Big Pharma Profits from Grandmother’s Little Helpers

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The Kaiser Daily Health Policy Report today summarizes two new studies from the journal Health Affairs, documenting the explosion in the use–and cost–of psychotropic drugs over the last decade. One study found that between 1996 and 2006, “prescriptions for mental health medications increased by 73% among U.S. adults and by 50% among children.”  As of 2006, one in 10 U.S. adults takes at least one prescription for this purpose.

I’ve written before about the growth of antidepressant use among the over-65 crowd (myself included), which seems to be the new way to deal with what a drag it is getting old. But the new study also finds dramatic growth in the use of other medications: ”The study found that the number of U.S. seniors receiving psychotropic medications, including dementia and antipsychotic drugs, doubled during that time period.”

This points, in particular, to the increasing treatment of older people with cognitive loss, and any kind of agitated or unruly behavior, as “psychotic.” It’s impossible to know for sure, but I suspect this has something to do with the fact that the drug companies have been pushing their lucrative psychiatric medications on this vulnerable population–the most notorious (and illegal) example being Lilly’s campaign to urge doctors to prescribe the antipsychotic drug Zyprexa for off-label use on elderly patients with dementia.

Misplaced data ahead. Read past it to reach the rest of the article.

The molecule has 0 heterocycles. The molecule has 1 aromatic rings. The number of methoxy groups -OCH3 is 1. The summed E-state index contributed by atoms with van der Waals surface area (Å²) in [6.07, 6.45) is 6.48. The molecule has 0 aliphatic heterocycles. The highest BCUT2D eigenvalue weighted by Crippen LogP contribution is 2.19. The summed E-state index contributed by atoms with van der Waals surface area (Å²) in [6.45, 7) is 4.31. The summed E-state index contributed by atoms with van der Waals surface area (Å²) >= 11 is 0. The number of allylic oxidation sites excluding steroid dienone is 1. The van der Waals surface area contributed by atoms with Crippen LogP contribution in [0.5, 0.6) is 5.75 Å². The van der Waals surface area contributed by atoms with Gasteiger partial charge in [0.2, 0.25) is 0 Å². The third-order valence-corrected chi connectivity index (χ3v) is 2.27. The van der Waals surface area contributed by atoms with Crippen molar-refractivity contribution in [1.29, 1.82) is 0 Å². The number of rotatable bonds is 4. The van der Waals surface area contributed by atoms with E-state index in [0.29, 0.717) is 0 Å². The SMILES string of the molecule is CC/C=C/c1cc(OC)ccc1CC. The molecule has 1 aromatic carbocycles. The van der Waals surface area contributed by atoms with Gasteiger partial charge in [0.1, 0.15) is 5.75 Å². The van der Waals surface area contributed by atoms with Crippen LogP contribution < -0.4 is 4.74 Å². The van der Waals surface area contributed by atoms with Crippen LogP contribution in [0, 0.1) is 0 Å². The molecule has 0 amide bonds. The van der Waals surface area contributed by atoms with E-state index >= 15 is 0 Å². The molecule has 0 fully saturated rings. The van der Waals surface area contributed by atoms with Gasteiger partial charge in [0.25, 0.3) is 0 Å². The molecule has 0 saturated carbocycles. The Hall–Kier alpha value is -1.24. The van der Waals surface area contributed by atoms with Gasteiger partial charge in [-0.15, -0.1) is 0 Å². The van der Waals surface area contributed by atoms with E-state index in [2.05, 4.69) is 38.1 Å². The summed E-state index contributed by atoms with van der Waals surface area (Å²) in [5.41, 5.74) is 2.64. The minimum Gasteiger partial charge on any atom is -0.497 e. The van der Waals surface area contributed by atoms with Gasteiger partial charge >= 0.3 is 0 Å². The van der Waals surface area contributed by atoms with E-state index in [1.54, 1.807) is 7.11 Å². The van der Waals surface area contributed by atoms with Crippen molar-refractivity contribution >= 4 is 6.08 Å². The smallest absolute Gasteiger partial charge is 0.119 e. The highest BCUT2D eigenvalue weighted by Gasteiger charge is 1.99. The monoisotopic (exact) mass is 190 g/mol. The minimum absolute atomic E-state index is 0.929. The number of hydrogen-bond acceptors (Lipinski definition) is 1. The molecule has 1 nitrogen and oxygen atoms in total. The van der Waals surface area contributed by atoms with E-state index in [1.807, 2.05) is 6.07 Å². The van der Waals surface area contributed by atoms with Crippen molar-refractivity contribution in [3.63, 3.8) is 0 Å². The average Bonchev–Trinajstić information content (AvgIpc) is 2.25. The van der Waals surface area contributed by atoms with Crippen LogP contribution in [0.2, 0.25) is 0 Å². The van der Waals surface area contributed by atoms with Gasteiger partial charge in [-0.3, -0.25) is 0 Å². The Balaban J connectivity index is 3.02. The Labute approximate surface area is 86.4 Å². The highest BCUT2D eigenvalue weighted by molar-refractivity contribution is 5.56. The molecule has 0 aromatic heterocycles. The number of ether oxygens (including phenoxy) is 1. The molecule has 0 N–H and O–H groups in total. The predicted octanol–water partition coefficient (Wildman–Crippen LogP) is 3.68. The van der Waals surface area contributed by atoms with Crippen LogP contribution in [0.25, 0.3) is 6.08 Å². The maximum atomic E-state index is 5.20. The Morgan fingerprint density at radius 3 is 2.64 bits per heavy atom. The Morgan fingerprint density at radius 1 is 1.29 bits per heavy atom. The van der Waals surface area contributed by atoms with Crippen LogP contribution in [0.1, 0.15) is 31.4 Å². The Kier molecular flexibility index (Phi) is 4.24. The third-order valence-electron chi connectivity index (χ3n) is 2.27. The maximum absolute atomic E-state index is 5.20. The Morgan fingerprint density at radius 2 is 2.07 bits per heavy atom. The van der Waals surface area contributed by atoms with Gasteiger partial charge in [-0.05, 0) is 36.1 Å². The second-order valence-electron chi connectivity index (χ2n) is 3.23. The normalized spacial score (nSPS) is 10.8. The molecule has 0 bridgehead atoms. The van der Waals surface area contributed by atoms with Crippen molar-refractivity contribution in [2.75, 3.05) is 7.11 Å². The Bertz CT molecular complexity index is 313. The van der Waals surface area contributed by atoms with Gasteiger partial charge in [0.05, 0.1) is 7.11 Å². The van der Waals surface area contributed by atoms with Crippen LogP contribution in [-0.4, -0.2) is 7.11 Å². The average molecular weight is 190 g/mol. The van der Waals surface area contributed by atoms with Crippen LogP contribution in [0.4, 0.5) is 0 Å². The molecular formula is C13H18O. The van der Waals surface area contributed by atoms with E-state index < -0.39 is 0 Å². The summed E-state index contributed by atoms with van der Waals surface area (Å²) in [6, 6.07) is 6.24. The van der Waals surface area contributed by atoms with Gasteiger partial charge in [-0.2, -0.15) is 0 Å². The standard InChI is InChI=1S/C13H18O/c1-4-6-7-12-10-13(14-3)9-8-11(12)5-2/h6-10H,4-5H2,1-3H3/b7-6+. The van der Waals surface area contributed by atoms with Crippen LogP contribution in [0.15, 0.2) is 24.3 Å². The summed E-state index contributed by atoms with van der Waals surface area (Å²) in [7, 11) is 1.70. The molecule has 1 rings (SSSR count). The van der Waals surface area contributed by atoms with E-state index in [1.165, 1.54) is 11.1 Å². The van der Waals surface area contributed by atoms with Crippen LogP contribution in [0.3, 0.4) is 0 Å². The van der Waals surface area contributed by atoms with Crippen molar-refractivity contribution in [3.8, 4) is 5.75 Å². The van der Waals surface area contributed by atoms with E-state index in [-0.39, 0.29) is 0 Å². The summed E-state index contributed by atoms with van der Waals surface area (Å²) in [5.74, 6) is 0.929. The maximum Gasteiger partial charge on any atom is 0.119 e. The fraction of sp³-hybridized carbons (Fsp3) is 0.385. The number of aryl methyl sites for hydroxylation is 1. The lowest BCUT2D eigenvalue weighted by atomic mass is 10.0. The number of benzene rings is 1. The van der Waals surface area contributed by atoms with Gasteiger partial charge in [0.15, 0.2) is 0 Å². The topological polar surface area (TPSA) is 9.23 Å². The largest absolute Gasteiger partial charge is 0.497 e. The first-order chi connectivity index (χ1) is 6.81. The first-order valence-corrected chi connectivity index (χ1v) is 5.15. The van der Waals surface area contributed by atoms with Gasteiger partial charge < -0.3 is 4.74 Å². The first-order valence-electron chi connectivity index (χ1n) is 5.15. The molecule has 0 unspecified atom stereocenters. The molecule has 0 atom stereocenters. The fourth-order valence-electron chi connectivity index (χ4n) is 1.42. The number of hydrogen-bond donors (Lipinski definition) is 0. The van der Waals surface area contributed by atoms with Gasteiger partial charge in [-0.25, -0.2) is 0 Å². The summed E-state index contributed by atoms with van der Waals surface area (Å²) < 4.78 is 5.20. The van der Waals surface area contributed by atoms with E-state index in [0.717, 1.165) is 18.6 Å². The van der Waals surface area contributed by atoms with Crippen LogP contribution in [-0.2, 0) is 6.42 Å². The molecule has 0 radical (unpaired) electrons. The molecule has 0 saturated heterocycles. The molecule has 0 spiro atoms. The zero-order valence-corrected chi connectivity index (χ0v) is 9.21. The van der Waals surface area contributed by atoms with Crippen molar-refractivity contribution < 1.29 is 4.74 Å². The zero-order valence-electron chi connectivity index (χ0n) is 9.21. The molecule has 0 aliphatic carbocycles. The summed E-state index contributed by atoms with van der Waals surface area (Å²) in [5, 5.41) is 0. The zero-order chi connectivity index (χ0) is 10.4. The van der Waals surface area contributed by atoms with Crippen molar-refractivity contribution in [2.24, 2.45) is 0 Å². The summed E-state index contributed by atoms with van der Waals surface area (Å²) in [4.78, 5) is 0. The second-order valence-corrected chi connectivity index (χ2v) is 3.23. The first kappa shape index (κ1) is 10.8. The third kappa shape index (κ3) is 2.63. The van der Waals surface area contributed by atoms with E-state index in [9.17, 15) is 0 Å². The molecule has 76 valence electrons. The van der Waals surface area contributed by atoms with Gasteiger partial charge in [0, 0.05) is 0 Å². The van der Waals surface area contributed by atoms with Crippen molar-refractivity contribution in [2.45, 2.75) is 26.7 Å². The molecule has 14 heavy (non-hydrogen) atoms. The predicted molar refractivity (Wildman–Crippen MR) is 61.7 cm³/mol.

Unsurprisingly, the second study published in Health Affairs documents a steep rise in spending for mental health care during the same ten-year period–more than 30%, with ”nearly all of the increase caused by psychiatric drug costs.” Big Pharma reaps even more rewards from mental health than from other medical fields: “Drugs accounted for 51% of mental health care costs in 2006, while drugs accounted for 26% of spending for all other health care costs, according to national data.” The Kaiser article makes note of the trend toward ”greater reliance of the use of psychiatric drugs compared with other forms of psychosocial treatments such as therapist visits.”

This is especially bad news for old timers, since the weakest link in their health coverage isn’t psychotherapy–which Medicare covers pretty generously–but prescription drugs. This is due to the inadequate Medicare Part D program, which was designed to benefit drug and insurance companies at the expense of beneficiaries (and taxpayers). And it turns out that elders with mental health issues get particularly screwed by Part D: A recent study found that on average, we will fall into the infamous “donut hole”–the gap where all coverage for prescriptions ceases–two months earlier than others.

Several reports issued since the recession began have shown that older people simply stop filling some of their prescriptions when they can’t afford them. So what’s going to happen when all us geezers who have come to depend on Big Pharma’s little helpers stop taking our meds?

This post also appears on Unsilent Generation, James Ridgeway’s blog on the politics of aging.

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